“Chicken in the barnyard. Scratch scratch scratch scratch scratch!” Dancing shoes only, please. Funk galore, picture Taj dropping his deep folk roots into the lap of James Brown and you have Scratch My Back with a touch of Funky Penguin. Ouch! Reach those notes! “I’m itching, and I don’t know where to scratch. This album has a healthy share of must-have shoutouts. The regaae flavored Black Man, Brown Man, and the happy version of the oldie Diddy Wah Diddy are a good place to start. Fun party album. Taj Mahal
“I’m so tired of staring at the wall”. Yep, we’ve heard it all before, but Meiko manages to bring a freshness to the concept that is relaxing and thought-provoking. There’s enough space in the song to allow for self-reflection. “I keep finding a little piece of me every time we disagree.” Shoutout for another thought provoker, How Lucky We Are. Meiko
A voice that transcends ages, with songs that perfectly complement the angelic bluesiness. The guitar players flavor this meal gently, without overwhelming. The background choir enhances the gospel spices that sprinkle the entire CD. The narrator is considering the folks in her past and the way our modern world has us always on the move. It’s not horrible, as there are always new friends around the corner, but where does everybody go? The CD continues into a more shout-blues hump-day party album. Great fun, with lots to think about as I dance in circles! Shoutouts for Keep On Going, Lord Help The Poor And Needy, They Go From The North To The South, You Are The Light. Rita Engedalen
“There's no sorrow that the sun's not gonna help.” I quote lyrics a lot in this blog, because I love a good line, a story, something to catch onto to remind me I’m alive. I also read a lot of poetry, and have a tendency to separate song poems and literary poetry, mostly because the literature works more subliminally, using language to emote more than what’s being said on the page. Why bring all this up? What intrigues me about Conor is his imagery. I’ve listened over and over and will capture one image and dwell on it for awhile, enough to miss the rest of the song. Next time another image lingers. For example, in this song we go from a short story about Sausalito to an iceberg, then quickly to the pilgrims. It works on the level of poetry, bringing all these images into feelings that are extremely personal and self-satisfying. What intrigues me about this is the music is so good, and works. It doesn’t hurt that he’s very confident in his performance. I believe he means it, and even if I can’t pretend to understand the story, I understand the emotions I’m being moved to feel. Shoutouts for Get-Well Cards (“all the peacock people left the plumes in a pile”), and the powerful meditation Milk Thistle (“You bring peace to midnight like a spotted owl”).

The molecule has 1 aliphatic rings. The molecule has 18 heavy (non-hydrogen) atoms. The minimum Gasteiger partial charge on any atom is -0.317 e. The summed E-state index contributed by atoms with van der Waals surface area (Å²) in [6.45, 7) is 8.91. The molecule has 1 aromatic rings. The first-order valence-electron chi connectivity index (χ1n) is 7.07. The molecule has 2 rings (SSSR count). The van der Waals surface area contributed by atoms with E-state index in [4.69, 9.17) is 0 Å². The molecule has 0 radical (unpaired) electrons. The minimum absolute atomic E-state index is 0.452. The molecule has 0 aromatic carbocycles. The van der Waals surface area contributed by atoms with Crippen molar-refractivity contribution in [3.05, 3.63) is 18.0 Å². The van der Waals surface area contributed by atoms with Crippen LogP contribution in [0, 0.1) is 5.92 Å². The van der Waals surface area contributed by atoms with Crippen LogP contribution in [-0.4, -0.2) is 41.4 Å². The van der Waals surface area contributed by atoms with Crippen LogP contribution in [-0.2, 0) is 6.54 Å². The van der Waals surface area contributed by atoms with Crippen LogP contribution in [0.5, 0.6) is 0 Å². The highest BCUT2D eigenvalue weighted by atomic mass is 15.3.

A special note for the lovely tune Danny Callahan (“What gauge measures miracles?”), mostly because whether I’m right or not, seems to me to be about a young boy who died from cancer. That’s what I get from the lyric, one of the few I can follow as a full, deeply felt story. Sometimes when I listen to the album I’m feeling like this entire album is about Danny Callahan. There’s another key song, I Don't Want to Die In the Hospital, that enhances this thought for me.
Conors been on stage for many years now, and is a master at bringing the audience into his world. He manages to capture that fairly well on this new album, however his recent internet performance is absolutely mesmerizing. [LINK TO STREAM] I love this lyric from Nikorette: “I don’t want to go to your Mason lodge. There’s nothing more sad than a lynching mob full of rational men who believe in God.” I know exactly where that lyric comes from because I live in a very small town with 7 churches and a Mason Lodge. The men who are Lodge Members belong to these churches. I have acquaintances among them, most of them men who are not many years older than me. I always come away from the conversations extremely sad and confused. These men are proud of participating in some of the last lynchings that took place in Texas – right here in this ton and the next county over – in the 1970’s. I was at a “Christian Youth Concert” earlier this year as a volunteer and hear on stage one of the performers waxing on about the fact that there are no Jewish Synagogues anywhere to be found in the hills of Texas, and people, including children, were actually cheering. I asked the guy sitting next to me what that was all about and he smiled and said, “We chased them out of town even before we chased the blacks out.” No regret, no sadness, a true sense of pride.